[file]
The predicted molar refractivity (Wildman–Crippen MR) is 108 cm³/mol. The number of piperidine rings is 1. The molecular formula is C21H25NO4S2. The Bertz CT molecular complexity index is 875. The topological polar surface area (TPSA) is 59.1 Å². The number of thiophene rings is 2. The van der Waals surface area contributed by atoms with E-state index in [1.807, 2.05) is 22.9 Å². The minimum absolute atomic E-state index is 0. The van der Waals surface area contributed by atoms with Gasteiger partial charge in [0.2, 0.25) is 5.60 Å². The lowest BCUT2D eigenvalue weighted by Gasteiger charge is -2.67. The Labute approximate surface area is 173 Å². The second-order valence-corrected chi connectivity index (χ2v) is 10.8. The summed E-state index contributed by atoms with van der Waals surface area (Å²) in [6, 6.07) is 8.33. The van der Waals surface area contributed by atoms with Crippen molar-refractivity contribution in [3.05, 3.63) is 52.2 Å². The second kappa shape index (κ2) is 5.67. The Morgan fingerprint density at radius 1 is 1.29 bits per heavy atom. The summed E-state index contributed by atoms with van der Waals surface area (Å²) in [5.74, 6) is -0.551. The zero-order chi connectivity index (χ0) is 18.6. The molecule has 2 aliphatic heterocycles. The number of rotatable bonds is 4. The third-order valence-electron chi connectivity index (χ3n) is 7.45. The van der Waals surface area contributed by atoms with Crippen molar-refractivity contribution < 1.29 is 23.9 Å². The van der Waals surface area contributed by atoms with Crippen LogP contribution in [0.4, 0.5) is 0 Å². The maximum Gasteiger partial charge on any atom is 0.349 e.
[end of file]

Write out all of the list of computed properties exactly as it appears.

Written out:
The predicted molar refractivity (Wildman–Crippen MR) is 108 cm³/mol. The number of piperidine rings is 1. The molecular formula is C21H25NO4S2. The Bertz CT molecular complexity index is 875. The topological polar surface area (TPSA) is 59.1 Å². The number of thiophene rings is 2. The van der Waals surface area contributed by atoms with E-state index in [1.807, 2.05) is 22.9 Å². The minimum absolute atomic E-state index is 0. The van der Waals surface area contributed by atoms with Gasteiger partial charge in [0.2, 0.25) is 5.60 Å². The lowest BCUT2D eigenvalue weighted by Gasteiger charge is -2.67. The Labute approximate surface area is 173 Å². The second-order valence-corrected chi connectivity index (χ2v) is 10.8. The summed E-state index contributed by atoms with van der Waals surface area (Å²) in [6, 6.07) is 8.33. The van der Waals surface area contributed by atoms with Crippen molar-refractivity contribution in [3.05, 3.63) is 52.2 Å². The second kappa shape index (κ2) is 5.67. The Morgan fingerprint density at radius 1 is 1.29 bits per heavy atom. The summed E-state index contributed by atoms with van der Waals surface area (Å²) in [5.74, 6) is -0.551. The zero-order chi connectivity index (χ0) is 18.6. The molecule has 2 aliphatic heterocycles. The number of rotatable bonds is 4. The third-order valence-electron chi connectivity index (χ3n) is 7.45. The van der Waals surface area contributed by atoms with Crippen molar-refractivity contribution < 1.29 is 23.9 Å². The van der Waals surface area contributed by atoms with Crippen LogP contribution in [0.4, 0.5) is 0 Å². The maximum Gasteiger partial charge on any atom is 0.349 e.